Researchers are exploring the capabilities of diamond nitrogen vacancy materials. In this material, a molecule at the heart of an artificially created diamond film consists of a nitrogen atom (present as in impurity amid all those carbon atoms) and a nearby vacancy, a place in the crystal containing no atom at all. These diamond structures offer the possibility of carrying out data storage and quantum computing at room temperature.
New research details the production of highly stable glass films of indomethacin by physical vapor deposition. Researchers used alternating current nanocalorimetry to evaluate the heat capacity of the thin glass films.
According to Maxime Darnon, a researcher at the French National Center for Scientific Research, in order to continue increasing the speed of integrated circuits, interconnect insulators will require an upgrade to porous, low-dielectric constant materials.
Inspired by the ease with which gecko lizards can move on almost any surface, researchers at Northeastern University, the Korea Institute of Science and Technology and Seoul National University hope to reproduce properties found in the gecko's footpad for applications ranging from adhesives to robotic movement and navigation.
Making better solar cells: Cornell University researchers have discovered a simple process - employing molecules typically used in blue jean and ink dyes - for building an organic framework that could lead to economical, flexible and versatile solar cells.
Photoemission has been explained as a process in which an electron is instantly ejected from an atom after the atom absorbs energy from a photon. Now, EU-funded physicists have shown that this does not happen immediately. In proving that there is a delay after the photon impacts the electron, the team has succeeded in measuring the shortest time ever to be recorded in nature.
Extreme ultraviolet lithography (EUVL) is the semiconductor industry's best bet for extending Moore's Law and its inherent advantages make it an increasingly preferable choice for next-generation patterning, ranking technologists agreed at the 2010 International Workshop on EUV Lithography.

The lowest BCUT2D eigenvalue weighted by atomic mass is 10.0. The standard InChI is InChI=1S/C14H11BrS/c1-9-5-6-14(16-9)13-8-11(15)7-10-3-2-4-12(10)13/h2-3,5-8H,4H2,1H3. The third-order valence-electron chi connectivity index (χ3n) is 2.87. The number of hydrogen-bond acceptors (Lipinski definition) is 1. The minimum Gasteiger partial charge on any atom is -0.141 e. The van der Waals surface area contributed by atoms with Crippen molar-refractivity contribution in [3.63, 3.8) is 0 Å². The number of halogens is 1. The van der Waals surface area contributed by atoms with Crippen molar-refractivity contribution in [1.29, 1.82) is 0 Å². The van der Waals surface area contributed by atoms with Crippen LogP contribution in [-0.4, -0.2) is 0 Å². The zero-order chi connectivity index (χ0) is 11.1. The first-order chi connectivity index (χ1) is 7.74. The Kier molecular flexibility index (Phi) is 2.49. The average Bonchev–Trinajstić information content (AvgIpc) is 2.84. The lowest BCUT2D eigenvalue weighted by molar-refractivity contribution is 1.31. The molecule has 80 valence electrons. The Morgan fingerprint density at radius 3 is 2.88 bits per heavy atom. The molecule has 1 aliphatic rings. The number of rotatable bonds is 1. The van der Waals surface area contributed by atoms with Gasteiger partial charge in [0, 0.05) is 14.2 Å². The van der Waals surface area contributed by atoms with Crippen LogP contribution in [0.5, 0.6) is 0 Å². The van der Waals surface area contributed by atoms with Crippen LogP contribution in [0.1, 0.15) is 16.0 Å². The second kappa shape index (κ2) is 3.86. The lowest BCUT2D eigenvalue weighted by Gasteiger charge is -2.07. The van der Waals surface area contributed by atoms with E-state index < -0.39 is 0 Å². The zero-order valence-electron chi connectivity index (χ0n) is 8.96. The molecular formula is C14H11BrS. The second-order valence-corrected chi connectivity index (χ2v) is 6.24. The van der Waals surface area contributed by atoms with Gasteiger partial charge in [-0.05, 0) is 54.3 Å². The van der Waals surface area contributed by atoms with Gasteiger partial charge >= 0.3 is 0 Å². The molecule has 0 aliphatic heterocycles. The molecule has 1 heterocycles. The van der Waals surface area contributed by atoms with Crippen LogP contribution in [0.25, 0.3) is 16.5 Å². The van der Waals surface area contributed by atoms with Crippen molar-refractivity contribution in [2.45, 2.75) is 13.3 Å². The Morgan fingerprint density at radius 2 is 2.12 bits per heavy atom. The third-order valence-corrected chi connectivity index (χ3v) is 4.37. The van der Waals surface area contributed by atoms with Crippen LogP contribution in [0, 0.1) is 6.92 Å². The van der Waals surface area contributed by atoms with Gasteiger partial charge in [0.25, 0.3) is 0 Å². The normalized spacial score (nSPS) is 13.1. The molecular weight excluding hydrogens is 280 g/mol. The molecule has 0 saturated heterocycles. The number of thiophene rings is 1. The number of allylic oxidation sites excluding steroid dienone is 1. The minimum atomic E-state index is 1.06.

A Tel Aviv University team, part of a European consortium, is delving deep into human behavior, neurophysiology and engineering to create a chip that can help doctors wire computer applications and sensors to the brain. The chip will provide deep brain stimulation precisely where and when it's needed.
A new way to deliver cancer drugs using gas bubbles and sound waves is to be developed at the University of Leeds. The project will enable highly toxic drugs to be delivered in small doses directly to tumours, where their toxicity can safely be put to good use. If successful, the technique could easily be adapted for other diseases.
When it comes to metal catalysts, the platinum standard is, well, platinum! However, at about $2,000 an ounce, platinum is more expensive than gold. The high cost of the raw material presents major challenges for the future wide scale use of platinum in fuel cells. Research suggests that one possible way to meet these challenges is to think small - really small.
According to a new Eurobarometer report (pdf) published today, nearly 80% of Europeans say they are interested in scientific discoveries and technological developments, compared to 65% interested in sport.